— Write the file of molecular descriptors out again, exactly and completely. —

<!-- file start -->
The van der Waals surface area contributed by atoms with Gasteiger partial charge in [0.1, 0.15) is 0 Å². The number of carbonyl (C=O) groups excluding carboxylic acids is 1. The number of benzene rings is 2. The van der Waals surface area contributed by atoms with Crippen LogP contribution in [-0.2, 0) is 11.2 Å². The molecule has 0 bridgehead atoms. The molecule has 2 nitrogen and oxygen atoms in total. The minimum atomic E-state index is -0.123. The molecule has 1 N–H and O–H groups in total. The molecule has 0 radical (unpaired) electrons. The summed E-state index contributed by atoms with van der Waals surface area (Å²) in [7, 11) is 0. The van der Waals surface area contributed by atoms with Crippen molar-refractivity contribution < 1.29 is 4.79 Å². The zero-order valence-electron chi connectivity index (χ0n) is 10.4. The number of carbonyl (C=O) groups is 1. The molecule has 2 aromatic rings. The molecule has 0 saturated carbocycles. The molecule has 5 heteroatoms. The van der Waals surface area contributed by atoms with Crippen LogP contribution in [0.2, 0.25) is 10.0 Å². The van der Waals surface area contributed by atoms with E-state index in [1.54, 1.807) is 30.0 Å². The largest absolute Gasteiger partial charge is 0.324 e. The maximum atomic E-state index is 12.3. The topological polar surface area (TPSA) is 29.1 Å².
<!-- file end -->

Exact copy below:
The van der Waals surface area contributed by atoms with Gasteiger partial charge in [0.1, 0.15) is 0 Å². The number of carbonyl (C=O) groups excluding carboxylic acids is 1. The number of benzene rings is 2. The van der Waals surface area contributed by atoms with Crippen LogP contribution in [-0.2, 0) is 11.2 Å². The molecule has 0 bridgehead atoms. The molecule has 2 nitrogen and oxygen atoms in total. The minimum atomic E-state index is -0.123. The molecule has 1 N–H and O–H groups in total. The molecule has 0 radical (unpaired) electrons. The summed E-state index contributed by atoms with van der Waals surface area (Å²) in [7, 11) is 0. The van der Waals surface area contributed by atoms with Crippen molar-refractivity contribution < 1.29 is 4.79 Å². The zero-order valence-electron chi connectivity index (χ0n) is 10.4. The number of carbonyl (C=O) groups is 1. The molecule has 2 aromatic rings. The molecule has 0 saturated carbocycles. The molecule has 5 heteroatoms. The van der Waals surface area contributed by atoms with Crippen LogP contribution in [0.2, 0.25) is 10.0 Å². The van der Waals surface area contributed by atoms with E-state index in [1.54, 1.807) is 30.0 Å². The largest absolute Gasteiger partial charge is 0.324 e. The maximum atomic E-state index is 12.3. The topological polar surface area (TPSA) is 29.1 Å².